Some British commentators argue that Mr. Obama, the community organizer from Chicago, and Mr. Cameron, the conservative leader from a privileged background, have little natural affinity. Yet officials on both sides say the two men get along well.
Speaking with American reporters on Monday, Mr. Cameron insisted there were no substantive disagreements between him and Mr. Obama on Libya, the Middle East or Afghanistan.
Yet experts said the British had been dismayed at what they saw as America’s reluctance to commit itself fully to toppling Libya’s leader, Col. Muammar el-Qaddafi. Some feel the United States mishandled its decision to withdraw planes from front-line missions early last month.
“The British are disappointed that the U.S. seems only to be half-committed to this battle,” said Charles Grant, director of the Center for European Reform in London. “The view goes that even if the U.S. felt it had to make withdrawals, to say so in public would allow Qaddafi to relax and think that the U.S. didn’t really want to get rid of him.”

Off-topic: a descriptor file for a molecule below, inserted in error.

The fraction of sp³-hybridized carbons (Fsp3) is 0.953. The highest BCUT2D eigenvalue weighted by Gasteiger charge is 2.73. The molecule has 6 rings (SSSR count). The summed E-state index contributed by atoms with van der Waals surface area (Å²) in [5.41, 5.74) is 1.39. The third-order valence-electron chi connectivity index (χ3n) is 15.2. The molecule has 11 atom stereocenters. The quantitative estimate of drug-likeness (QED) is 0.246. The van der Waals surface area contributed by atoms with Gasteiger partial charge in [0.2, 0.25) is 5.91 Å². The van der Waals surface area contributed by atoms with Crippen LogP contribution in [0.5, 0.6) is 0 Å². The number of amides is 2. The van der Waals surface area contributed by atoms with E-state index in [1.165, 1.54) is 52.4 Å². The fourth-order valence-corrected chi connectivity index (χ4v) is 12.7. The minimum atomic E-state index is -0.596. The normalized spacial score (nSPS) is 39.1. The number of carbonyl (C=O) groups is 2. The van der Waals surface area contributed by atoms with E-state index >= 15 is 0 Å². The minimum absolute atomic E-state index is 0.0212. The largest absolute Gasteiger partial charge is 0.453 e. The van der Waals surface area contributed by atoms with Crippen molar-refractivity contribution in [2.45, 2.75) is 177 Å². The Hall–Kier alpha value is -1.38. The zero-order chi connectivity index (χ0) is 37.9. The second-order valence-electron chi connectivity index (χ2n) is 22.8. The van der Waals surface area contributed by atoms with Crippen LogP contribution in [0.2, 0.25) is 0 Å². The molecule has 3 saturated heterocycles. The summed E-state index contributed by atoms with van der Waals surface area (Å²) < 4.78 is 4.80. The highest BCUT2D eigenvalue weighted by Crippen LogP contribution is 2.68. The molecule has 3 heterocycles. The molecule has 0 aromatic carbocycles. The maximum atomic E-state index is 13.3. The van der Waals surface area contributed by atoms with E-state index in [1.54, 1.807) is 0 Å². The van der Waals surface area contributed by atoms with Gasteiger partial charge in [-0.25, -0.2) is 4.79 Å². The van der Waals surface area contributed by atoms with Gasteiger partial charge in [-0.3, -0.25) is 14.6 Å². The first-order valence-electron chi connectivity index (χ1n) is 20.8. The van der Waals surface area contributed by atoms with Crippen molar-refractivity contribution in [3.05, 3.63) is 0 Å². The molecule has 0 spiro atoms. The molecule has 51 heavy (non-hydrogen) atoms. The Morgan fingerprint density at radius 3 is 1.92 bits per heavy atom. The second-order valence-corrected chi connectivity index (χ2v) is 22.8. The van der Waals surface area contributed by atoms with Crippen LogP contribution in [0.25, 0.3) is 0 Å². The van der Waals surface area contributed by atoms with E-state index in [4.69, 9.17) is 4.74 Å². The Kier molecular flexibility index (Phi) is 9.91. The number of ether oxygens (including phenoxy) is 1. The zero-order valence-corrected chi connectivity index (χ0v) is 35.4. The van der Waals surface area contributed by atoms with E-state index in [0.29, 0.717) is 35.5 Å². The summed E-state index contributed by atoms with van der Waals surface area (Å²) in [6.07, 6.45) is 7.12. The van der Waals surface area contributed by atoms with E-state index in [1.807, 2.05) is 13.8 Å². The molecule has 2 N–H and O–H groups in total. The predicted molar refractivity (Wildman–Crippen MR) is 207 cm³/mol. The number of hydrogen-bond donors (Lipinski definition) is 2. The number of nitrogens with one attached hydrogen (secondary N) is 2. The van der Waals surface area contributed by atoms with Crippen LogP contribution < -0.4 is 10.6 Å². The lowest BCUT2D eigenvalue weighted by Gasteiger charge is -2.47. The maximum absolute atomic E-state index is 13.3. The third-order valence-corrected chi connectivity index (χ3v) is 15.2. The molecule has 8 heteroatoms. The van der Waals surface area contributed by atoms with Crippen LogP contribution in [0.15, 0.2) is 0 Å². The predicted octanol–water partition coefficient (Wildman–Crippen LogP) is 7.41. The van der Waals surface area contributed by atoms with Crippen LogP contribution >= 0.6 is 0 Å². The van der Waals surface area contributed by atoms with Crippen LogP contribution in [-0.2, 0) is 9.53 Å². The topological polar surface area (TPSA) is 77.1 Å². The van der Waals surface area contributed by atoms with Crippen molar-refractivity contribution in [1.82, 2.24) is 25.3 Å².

Britain has also parted company with the United States on Palestinian statehood, telling Israel that it might support a Palestinian declaration of independence if there were no credible peace talks. The United States opposes any unilateral declaration.
Mr. Obama hopes to persuade Mr. Cameron not to take that path, casting his latest proposal for breaking the impasse in peace talks as a viable alternative. Mr. Obama has formally endorsed Israel’s pre-1967 borders, adjusted to account for Jewish settlements in the West Bank, as the starting point for negotiations over the contours of a Palestinian state.
“All that is part of investing in a credible alternative to efforts that we don’t believe will resolve the conflict,” said Benjamin J. Rhodes, the president’s deputy national security adviser.
Sarah Lyall contributed reporting from London and David Jolly contributed from Paris.